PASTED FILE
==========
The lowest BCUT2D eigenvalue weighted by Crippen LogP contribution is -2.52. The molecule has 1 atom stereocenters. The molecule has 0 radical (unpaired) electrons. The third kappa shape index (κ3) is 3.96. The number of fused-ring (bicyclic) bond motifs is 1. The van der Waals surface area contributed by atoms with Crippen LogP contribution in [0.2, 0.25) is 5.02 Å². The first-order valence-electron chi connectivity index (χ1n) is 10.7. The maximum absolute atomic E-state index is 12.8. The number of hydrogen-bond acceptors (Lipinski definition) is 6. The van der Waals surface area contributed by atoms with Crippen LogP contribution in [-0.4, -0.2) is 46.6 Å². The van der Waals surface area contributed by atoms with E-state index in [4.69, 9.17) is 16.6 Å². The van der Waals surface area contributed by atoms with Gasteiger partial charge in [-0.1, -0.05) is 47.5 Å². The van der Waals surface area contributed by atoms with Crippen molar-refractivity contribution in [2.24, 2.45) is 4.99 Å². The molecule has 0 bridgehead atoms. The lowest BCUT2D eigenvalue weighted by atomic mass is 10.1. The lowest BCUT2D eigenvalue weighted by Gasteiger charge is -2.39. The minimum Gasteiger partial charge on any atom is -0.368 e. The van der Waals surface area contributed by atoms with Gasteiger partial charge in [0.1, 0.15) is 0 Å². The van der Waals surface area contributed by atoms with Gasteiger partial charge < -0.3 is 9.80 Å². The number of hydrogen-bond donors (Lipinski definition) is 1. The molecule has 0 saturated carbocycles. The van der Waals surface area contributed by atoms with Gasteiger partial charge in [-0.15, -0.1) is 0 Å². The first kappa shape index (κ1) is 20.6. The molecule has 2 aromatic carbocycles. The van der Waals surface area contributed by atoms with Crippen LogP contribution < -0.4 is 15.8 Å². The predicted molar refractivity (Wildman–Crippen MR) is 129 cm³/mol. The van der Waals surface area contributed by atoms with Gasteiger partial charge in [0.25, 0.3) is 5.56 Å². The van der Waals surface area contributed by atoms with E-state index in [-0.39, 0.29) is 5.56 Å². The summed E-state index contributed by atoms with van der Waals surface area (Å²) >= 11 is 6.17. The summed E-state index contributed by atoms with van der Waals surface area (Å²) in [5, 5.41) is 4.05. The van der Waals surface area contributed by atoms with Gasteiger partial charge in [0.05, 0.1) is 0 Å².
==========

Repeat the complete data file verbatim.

The lowest BCUT2D eigenvalue weighted by Crippen LogP contribution is -2.52. The molecule has 1 atom stereocenters. The molecule has 0 radical (unpaired) electrons. The third kappa shape index (κ3) is 3.96. The number of fused-ring (bicyclic) bond motifs is 1. The van der Waals surface area contributed by atoms with Crippen LogP contribution in [0.2, 0.25) is 5.02 Å². The first-order valence-electron chi connectivity index (χ1n) is 10.7. The maximum absolute atomic E-state index is 12.8. The number of hydrogen-bond acceptors (Lipinski definition) is 6. The van der Waals surface area contributed by atoms with Crippen LogP contribution in [-0.4, -0.2) is 46.6 Å². The van der Waals surface area contributed by atoms with E-state index in [4.69, 9.17) is 16.6 Å². The van der Waals surface area contributed by atoms with Gasteiger partial charge in [-0.1, -0.05) is 47.5 Å². The van der Waals surface area contributed by atoms with Crippen molar-refractivity contribution in [2.24, 2.45) is 4.99 Å². The molecule has 0 bridgehead atoms. The lowest BCUT2D eigenvalue weighted by atomic mass is 10.1. The lowest BCUT2D eigenvalue weighted by Gasteiger charge is -2.39. The minimum Gasteiger partial charge on any atom is -0.368 e. The van der Waals surface area contributed by atoms with Gasteiger partial charge in [0.1, 0.15) is 0 Å². The van der Waals surface area contributed by atoms with Gasteiger partial charge < -0.3 is 9.80 Å². The number of hydrogen-bond donors (Lipinski definition) is 1. The molecule has 0 saturated carbocycles. The van der Waals surface area contributed by atoms with Gasteiger partial charge in [-0.15, -0.1) is 0 Å². The first kappa shape index (κ1) is 20.6. The molecule has 2 aromatic carbocycles. The van der Waals surface area contributed by atoms with Crippen LogP contribution < -0.4 is 15.8 Å². The predicted molar refractivity (Wildman–Crippen MR) is 129 cm³/mol. The van der Waals surface area contributed by atoms with Gasteiger partial charge in [0.25, 0.3) is 5.56 Å². The van der Waals surface area contributed by atoms with E-state index in [-0.39, 0.29) is 5.56 Å². The summed E-state index contributed by atoms with van der Waals surface area (Å²) >= 11 is 6.17. The summed E-state index contributed by atoms with van der Waals surface area (Å²) in [5, 5.41) is 4.05. The van der Waals surface area contributed by atoms with Gasteiger partial charge in [0.05, 0.1) is 0 Å².